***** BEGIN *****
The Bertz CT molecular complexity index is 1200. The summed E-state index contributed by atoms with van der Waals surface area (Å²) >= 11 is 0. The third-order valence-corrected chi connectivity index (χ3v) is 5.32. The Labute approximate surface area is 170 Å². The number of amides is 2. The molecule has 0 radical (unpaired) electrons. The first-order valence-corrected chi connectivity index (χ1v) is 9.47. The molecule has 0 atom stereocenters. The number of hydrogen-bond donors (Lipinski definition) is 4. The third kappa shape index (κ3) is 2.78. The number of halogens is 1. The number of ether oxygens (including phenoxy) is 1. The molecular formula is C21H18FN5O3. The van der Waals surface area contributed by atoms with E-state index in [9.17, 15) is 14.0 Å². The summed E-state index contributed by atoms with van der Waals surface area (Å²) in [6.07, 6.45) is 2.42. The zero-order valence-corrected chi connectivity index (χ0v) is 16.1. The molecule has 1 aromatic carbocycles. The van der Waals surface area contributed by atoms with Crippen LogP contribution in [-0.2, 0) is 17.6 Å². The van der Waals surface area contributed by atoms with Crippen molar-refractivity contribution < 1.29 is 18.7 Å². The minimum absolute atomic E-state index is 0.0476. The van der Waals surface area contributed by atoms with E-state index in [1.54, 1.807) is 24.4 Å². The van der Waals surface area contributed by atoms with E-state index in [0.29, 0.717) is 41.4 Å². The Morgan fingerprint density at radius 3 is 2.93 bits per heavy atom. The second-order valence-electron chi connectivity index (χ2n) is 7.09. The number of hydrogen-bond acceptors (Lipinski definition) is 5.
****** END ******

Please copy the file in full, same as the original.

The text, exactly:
The Bertz CT molecular complexity index is 1200. The summed E-state index contributed by atoms with van der Waals surface area (Å²) >= 11 is 0. The third-order valence-corrected chi connectivity index (χ3v) is 5.32. The Labute approximate surface area is 170 Å². The number of amides is 2. The molecule has 0 radical (unpaired) electrons. The first-order valence-corrected chi connectivity index (χ1v) is 9.47. The molecule has 0 atom stereocenters. The number of hydrogen-bond donors (Lipinski definition) is 4. The third kappa shape index (κ3) is 2.78. The number of halogens is 1. The number of ether oxygens (including phenoxy) is 1. The molecular formula is C21H18FN5O3. The van der Waals surface area contributed by atoms with E-state index in [9.17, 15) is 14.0 Å². The summed E-state index contributed by atoms with van der Waals surface area (Å²) in [6.07, 6.45) is 2.42. The zero-order valence-corrected chi connectivity index (χ0v) is 16.1. The molecule has 1 aromatic carbocycles. The van der Waals surface area contributed by atoms with Crippen LogP contribution in [-0.2, 0) is 17.6 Å². The van der Waals surface area contributed by atoms with Crippen molar-refractivity contribution < 1.29 is 18.7 Å². The minimum absolute atomic E-state index is 0.0476. The van der Waals surface area contributed by atoms with E-state index in [1.54, 1.807) is 24.4 Å². The van der Waals surface area contributed by atoms with E-state index in [0.29, 0.717) is 41.4 Å². The Morgan fingerprint density at radius 3 is 2.93 bits per heavy atom. The second-order valence-electron chi connectivity index (χ2n) is 7.09. The number of hydrogen-bond acceptors (Lipinski definition) is 5.